Americans are also facing an obesity crisis, which goes hand in hand with the diabetes crisis. The latest figures from the CDC state that 42.4% of Americans were obese in 2017 to 2018, an increase from 30.5% in 1999 to 2000.19

The pandemic has made these numbers even worse, as 42% of U.S. adults who responded to the American Psychological Association’s 2021 Stress in America poll said they had gained more weight than they intended since the pandemic started.20

The average weight gain among this group was 29 pounds, with 10% stating they gained more than 50 pounds during the pandemic.21 The CDC also announced September 15, 2021, that the number of states with high obesity prevalence — defined as at least 35% of residents with obesity — has nearly doubled since 2018.22

There are now 16 states where at least 35% of the residents are obese, up from nine states in 2018 and 12 in 2019. “These and other emerging data show that the COVID-19 pandemic changed eating habits, worsened levels of food insecurity, created obstacles to physical activity, and heightened stress, all exacerbating the decadeslong pattern of obesity in America,” Trust for America’s Health reported.23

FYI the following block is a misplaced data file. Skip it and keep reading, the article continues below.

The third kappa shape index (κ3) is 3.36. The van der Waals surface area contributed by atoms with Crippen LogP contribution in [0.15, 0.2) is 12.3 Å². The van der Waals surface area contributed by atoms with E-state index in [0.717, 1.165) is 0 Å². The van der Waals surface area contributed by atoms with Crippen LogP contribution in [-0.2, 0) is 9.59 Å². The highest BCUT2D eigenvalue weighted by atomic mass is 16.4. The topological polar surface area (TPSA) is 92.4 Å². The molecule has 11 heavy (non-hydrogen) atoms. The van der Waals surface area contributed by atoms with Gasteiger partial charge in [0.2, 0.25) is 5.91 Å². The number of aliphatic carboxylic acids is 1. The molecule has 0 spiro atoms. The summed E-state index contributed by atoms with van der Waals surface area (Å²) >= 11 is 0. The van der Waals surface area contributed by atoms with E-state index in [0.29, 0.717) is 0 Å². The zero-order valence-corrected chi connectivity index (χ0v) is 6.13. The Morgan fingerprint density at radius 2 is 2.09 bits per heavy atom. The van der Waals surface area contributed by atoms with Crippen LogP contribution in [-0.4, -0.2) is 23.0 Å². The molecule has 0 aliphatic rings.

Experts: ‘Quarantine’ From Ultraprocessed Foods

Eliminating ultraprocessed foods is an essential part of tackling both obesity and Type 2 diabetes, as it lowers your intake of toxic seed oils. Dr. Chris Knobbe, an ophthalmologist and the founder and president of the Cure AMD Foundation, explained the complex process behind seed oils’ toxicity in his presentation at the ALLDOCS annual 2020 meeting:24

“Here's what excess omega-6 does in a westernized diet: induces nutrient deficiencies, causes a catastrophic lipid peroxidation cascade … This damages … a phospholipid called cardio lipid in the mitochondrial membranes. And this leads to electron transport chain failure … which causes mitochondrial failure and dysfunction.

And this leads first to reactive oxygen species, which feeds back into this peroxidation cascade.